(Bloomberg) -- Tumbling oil prices around the world are shining a light on the U.S. shale producers that are most at risk because of heavy debt loads.“I wouldn’t be surprised to see 55 to 60 bankruptcies” this year, compared with 50 last year, said Raoul Nowitz, managing director of restructuring and distressed asset support services at SOLIC Capital. That number may grow if the price slump persists for an extended period, he said.Chesapeake Energy Corp.Once a titan in shale, Chesapeake was spiraling downward even long before Monday’s market rout after it and rival drillers flooded North America with excess gas. Chief Executive Officer Doug Lawler recently told investors the survival strategy for his company includes selling assets, even though the acquisition market already is glutted with gas holdings.Read More: Oil-Price Collapse Seen Battering U.S. Investment, EmploymentChesapeake’s push to transition into an oil producer could prove pointless now that oil has dropped more than gas year to date. The company bought time in December by swapping some debt but it still has $192 million of bonds coming due in August, out of a total debt load of more than $9 billion.Unit Corp.Heightened refinancing and liquidity risks led Fitch Ratings to downgrade Unit Corp. in January because of the Tulsa, Oklahoma-based explorer’s “prolonged operational deterioration” since a bond exchange announcement that same month.The company, which generates most of its output from gas, announced last month that CEO Larry Pinkston will retire at the end of March and will be replaced by Chief Operating Officer David Merrill.Ultra PetroleumThe Colorado driller disclosed last week that it held talks with holders of its long-term debt in an effort to reduce leverage. That came after Ultra Petroleum Corp. said in November it had hired the Houston boutique energy bank Tudor, Pickering, Holt & Co. to evaluate strategic alternatives that would include the possibility of a corporate sale, merger or other transactions.Ultra filed for bankruptcy in 2016 and emerged the following year, just as the shale patch was beginning to crawl out of what was then the worst crash in a generation. The company’s bank recently cut Ultra’s credit line and borrowing base. Ultra shares have fallen 85% in the past year and traded for 8.5 cents on Monday.California Resources Corp.While California Resources announced last month an exchange offer for some of its bonds that could reduce total debt by $1 billion and extend the maturity of another $700 million by six years, the collapse in oil prices may make lenders balk at extending more credit to the state’s largest oil producer.The company may require Brent futures, the global crude benchmark, to be higher than $65 to generate free cash flow while maintaining output, Spencer Cutter and Leon Huang, analysts at Bloomberg Intelligence, wrote last month in a report.Whiting PetroleumAn oil explorer focused on the Bakken Shale in North Dakota, Whiting Petroleum Corp. has faced headwinds as low crude prices squeeze profits. The company announced last year that it would fire one-third of its workforce and scale back production targets after posting a surprise quarterly loss.Whiting has about $1 billion of debt coming due over the next year, including about $260 million of convertible notes that mature in April. It’s working with advisers to come up with strategic options, but investors have their doubts: its notes due March 2021 are trading around 18 cents on the dollar with a yield of 286%, which suggests they will never be repaid. Shares have lost 89% of their value so far this year.To contact the reporters on this story: David Wethe in Houston at email@example.com;Allison McNeely in New York at firstname.lastname@example.orgTo contact the editors responsible for this story: Simon Casey at email@example.com, Joe Carroll, Christine BuurmaFor more articles like this, please visit us at bloomberg.comSubscribe now to stay ahead with the most trusted business news source.©2020 Bloomberg L.P.
(Bloomberg Opinion) -- It’s often said that inflation is the bogeyman for bond traders. Indeed, accelerating price growth diminishes the value of each fixed interest payment over the years. Investors would be better off buying assets that increase along with prices, like real estate or equities, in theory.This week, bond traders are learning that the prospect of deflation can be just as painful.The benchmark 10-year U.S. Treasury yield tumbled by as much as 45 basis points on Monday to as low as 0.3137%. That’s more than 100 basis points below the record level of 1.318% that stood as recently as last month. Sure, anyone who owned U.S. Treasuries heading into 2020 has benefited from the incredible rally. But it leaves future investors with a grim reality of rock-bottom returns, putting the U.S. closer than ever to the likes of Germany and Japan. Last week, investors flocked to Treasuries purely as a way to protect against a swift slowdown in global economic growth because of the coronavirus outbreak. This week it’s something more. The price of oil crashed more than 30% after Saudi Arabia declared a price war and the OPEC+ alliance shattered. So too did break-even rates, which are the bond market’s measure of inflation expectations. The 10-year rate collapsed more than 30 basis points, the steepest decline since November 20, 2008, to about 1 percentage point, the lowest since March 2009. The five-year rate is 0.8 percentage point and the two-year rate is less than 0.5 percentage point.That’s bad news for the Federal Reserve, which is desperate to get inflation consistently at or above its 2% target after years of failing to do so. While oil prices are historically volatile, a shock of this magnitude can’t be dismissed by simply focusing on the “core” measures that exclude energy and food prices. It will reverberate through Main Street and Wall Street alike.The sharp drop in oil prices is even worse news for credit markets. The Markit CDX North America High Yield Index, which tracks the cost of insuring against defaults, surged on Monday by 145 basis points, the largest increase ever in data going back to 2012. It’s within striking distance of the highest level on record. The investment-grade fear gauge jumped by the most since Lehman Brothers crumbled.More specifically, significantly lower oil prices have immediate consequences for speculative-grade energy companies. At the end of last week, their yield spread widened to 1,080 basis points, up from just 612 basis points in January. It’s only going to get worse, and the spread could soon reach a record high, judging by recent trading. A Chesapeake Energy Corp. bond maturing in 2025 with an 11.5% coupon came into 2020 at a price just below 100 cents on the dollar. The same security, with a composite credit rating of triple-C, traded at 27 cents on the dollar on Monday.Investors are even losing confidence that some companies will survive the next year or two. Antero Resources Corp. debt due in November 2021 plunged 37 cents on Monday to 46.5 cents, while Whiting Petroleum Corp. securities maturing in March 2021 fell 25 cents to a mere 20 cents. There will be bankruptcies and defaults, full stop. The most scary prospect for bond traders is that this deflationary spiral ensnares other parts of the credit markets that are leveraged to the brim. It’s no secret, for instance, that the universe of triple-B rated corporate bonds has expanded to more than $3 trillion from $800 billion at the end of the last recession. Borrowing costs have remained historically low in the post-crisis era, creating the incentive for blue-chip companies and risky upstarts alike to finance themselves through debt. Carrying a vulnerable balance sheet can work when inflation is low but steady along with economic growth and when the credit markets are wide open for business. It’s an open question whether any of those assumptions still hold.Bond traders expect the Fed will do what it can, up to and including cutting its key short-term rate all the way back to the lower bound of 0% to 0.25% in short order. Such a move, in theory, would spur inflation. I’m skeptical, judging by the years of stagnant price growth in Europe and Japan. So too, apparently, are the European Central Bank and the Bank of Japan. There’s a reason that neither one is in a rush to drop interest rates further into negative territory. As Lacy Hunt of Hoisington Investment Management told me last week, “when the short rates start coming down toward zero, even before they get to zero, you reach a reversal point and the counterproductive effects of the lower rates offset the beneficial effects of having a lower cost of borrowing.” Banks are one such industry feeling the pinch. They struggled enough with short-term rates near the zero bound and longer-term yields around 2%. How are they supposed to earn net interest income now, with the 10-year yield at 0.5%? Investors aren’t waiting to find out: The KBW Bank Index plunged about 10% on Monday.With the coronavirus outbreak, there was always the feeling that maybe it wouldn’t be as bad as the worst-case scenario. The plunge in oil prices appears to have more staying power. Whether that one-two punch brings about outright deflation remains to be seen. But it’s looking more likely than any point in the past decade, which is an ominous sign for bond markets of all stripes. Flocking to the haven of Treasuries provides almost no income. The reach-for-yield trade is quickly unraveling in the riskiest debt. One of the cornerstones of the longest expansion in U.S. history — a benign corporate default rate — no longer looks so sturdy.The bond markets have cracked. Any further move toward deflation would most likely create a chasm.To contact the author of this story: Brian Chappatta at firstname.lastname@example.orgTo contact the editor responsible for this story: Daniel Niemi at email@example.comThis column does not necessarily reflect the opinion of Bloomberg LP and its owners.Brian Chappatta is a Bloomberg Opinion columnist covering debt markets. He previously covered bonds for Bloomberg News. He is also a CFA charterholder.For more articles like this, please visit us at bloomberg.com/opinionSubscribe now to stay ahead with the most trusted business news source.©2020 Bloomberg L.P.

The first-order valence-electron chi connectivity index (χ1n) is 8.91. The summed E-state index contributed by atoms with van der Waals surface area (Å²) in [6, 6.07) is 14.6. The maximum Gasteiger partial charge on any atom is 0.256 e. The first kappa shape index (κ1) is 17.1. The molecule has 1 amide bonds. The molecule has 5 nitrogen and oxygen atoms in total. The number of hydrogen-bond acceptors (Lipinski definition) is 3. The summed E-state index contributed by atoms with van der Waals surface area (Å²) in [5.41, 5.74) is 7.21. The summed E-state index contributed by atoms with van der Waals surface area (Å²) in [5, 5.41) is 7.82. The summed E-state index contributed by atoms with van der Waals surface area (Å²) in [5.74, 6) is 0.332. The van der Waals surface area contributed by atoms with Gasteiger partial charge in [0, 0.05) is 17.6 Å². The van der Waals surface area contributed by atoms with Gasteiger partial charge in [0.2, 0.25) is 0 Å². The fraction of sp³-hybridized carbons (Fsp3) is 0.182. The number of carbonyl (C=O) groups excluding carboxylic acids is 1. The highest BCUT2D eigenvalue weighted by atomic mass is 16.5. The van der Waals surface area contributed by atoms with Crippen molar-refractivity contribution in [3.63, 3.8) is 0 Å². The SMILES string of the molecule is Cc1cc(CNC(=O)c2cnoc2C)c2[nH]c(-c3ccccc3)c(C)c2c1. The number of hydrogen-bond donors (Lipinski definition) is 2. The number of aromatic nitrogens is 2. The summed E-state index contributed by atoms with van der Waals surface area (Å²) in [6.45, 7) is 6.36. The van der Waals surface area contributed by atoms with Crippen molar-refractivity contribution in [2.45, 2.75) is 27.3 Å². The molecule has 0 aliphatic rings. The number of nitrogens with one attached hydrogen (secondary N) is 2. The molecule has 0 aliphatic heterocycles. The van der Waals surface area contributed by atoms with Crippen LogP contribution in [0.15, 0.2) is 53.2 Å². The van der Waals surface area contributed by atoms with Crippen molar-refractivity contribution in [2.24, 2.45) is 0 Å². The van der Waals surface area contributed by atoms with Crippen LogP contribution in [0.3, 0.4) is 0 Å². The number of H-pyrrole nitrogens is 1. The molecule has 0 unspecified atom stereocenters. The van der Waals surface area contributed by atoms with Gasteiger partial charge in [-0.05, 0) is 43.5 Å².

Whiting Petroleum's (WLL) discretionary cash flow of $188.7 million surpasses its capex worth $103 million, accounting for a positive free cash flow of $86 million.